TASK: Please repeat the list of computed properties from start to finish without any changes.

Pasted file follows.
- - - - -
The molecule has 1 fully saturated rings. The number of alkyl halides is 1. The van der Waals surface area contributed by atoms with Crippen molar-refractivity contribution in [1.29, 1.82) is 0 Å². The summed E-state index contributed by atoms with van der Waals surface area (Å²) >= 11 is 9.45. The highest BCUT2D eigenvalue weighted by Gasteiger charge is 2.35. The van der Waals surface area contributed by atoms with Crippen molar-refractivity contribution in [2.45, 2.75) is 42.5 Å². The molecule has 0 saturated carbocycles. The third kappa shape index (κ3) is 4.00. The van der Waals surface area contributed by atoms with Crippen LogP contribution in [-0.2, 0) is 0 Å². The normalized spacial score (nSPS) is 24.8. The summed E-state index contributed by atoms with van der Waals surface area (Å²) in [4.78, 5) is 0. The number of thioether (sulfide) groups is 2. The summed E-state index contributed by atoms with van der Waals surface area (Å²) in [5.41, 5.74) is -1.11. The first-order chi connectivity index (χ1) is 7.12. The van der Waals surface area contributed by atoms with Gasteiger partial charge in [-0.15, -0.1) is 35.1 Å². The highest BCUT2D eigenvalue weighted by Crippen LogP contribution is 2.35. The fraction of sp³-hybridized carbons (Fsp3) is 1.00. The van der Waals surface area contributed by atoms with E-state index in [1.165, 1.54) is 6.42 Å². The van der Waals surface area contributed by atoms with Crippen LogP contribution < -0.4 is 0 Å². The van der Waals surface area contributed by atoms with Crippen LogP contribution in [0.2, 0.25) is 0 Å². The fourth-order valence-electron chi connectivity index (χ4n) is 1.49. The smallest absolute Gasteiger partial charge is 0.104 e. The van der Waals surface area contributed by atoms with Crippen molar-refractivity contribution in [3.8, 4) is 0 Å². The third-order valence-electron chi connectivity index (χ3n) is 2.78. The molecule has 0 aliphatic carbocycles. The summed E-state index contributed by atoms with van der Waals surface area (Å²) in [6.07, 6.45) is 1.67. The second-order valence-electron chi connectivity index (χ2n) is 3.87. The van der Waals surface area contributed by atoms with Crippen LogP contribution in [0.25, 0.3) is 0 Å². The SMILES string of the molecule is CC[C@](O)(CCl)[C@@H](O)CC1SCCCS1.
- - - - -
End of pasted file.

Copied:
The molecule has 1 fully saturated rings. The number of alkyl halides is 1. The van der Waals surface area contributed by atoms with Crippen molar-refractivity contribution in [1.29, 1.82) is 0 Å². The summed E-state index contributed by atoms with van der Waals surface area (Å²) >= 11 is 9.45. The highest BCUT2D eigenvalue weighted by Gasteiger charge is 2.35. The van der Waals surface area contributed by atoms with Crippen molar-refractivity contribution in [2.45, 2.75) is 42.5 Å². The molecule has 0 saturated carbocycles. The third kappa shape index (κ3) is 4.00. The van der Waals surface area contributed by atoms with Crippen LogP contribution in [-0.2, 0) is 0 Å². The normalized spacial score (nSPS) is 24.8. The summed E-state index contributed by atoms with van der Waals surface area (Å²) in [4.78, 5) is 0. The number of thioether (sulfide) groups is 2. The summed E-state index contributed by atoms with van der Waals surface area (Å²) in [5.41, 5.74) is -1.11. The first-order chi connectivity index (χ1) is 7.12. The van der Waals surface area contributed by atoms with Gasteiger partial charge in [-0.15, -0.1) is 35.1 Å². The highest BCUT2D eigenvalue weighted by Crippen LogP contribution is 2.35. The fraction of sp³-hybridized carbons (Fsp3) is 1.00. The van der Waals surface area contributed by atoms with E-state index in [1.165, 1.54) is 6.42 Å². The van der Waals surface area contributed by atoms with Crippen LogP contribution < -0.4 is 0 Å². The van der Waals surface area contributed by atoms with Crippen LogP contribution in [0.2, 0.25) is 0 Å². The fourth-order valence-electron chi connectivity index (χ4n) is 1.49. The smallest absolute Gasteiger partial charge is 0.104 e. The van der Waals surface area contributed by atoms with Crippen molar-refractivity contribution in [3.8, 4) is 0 Å². The third-order valence-electron chi connectivity index (χ3n) is 2.78. The molecule has 0 aliphatic carbocycles. The summed E-state index contributed by atoms with van der Waals surface area (Å²) in [6.07, 6.45) is 1.67. The second-order valence-electron chi connectivity index (χ2n) is 3.87. The van der Waals surface area contributed by atoms with Crippen LogP contribution in [0.25, 0.3) is 0 Å². The SMILES string of the molecule is CC[C@](O)(CCl)[C@@H](O)CC1SCCCS1.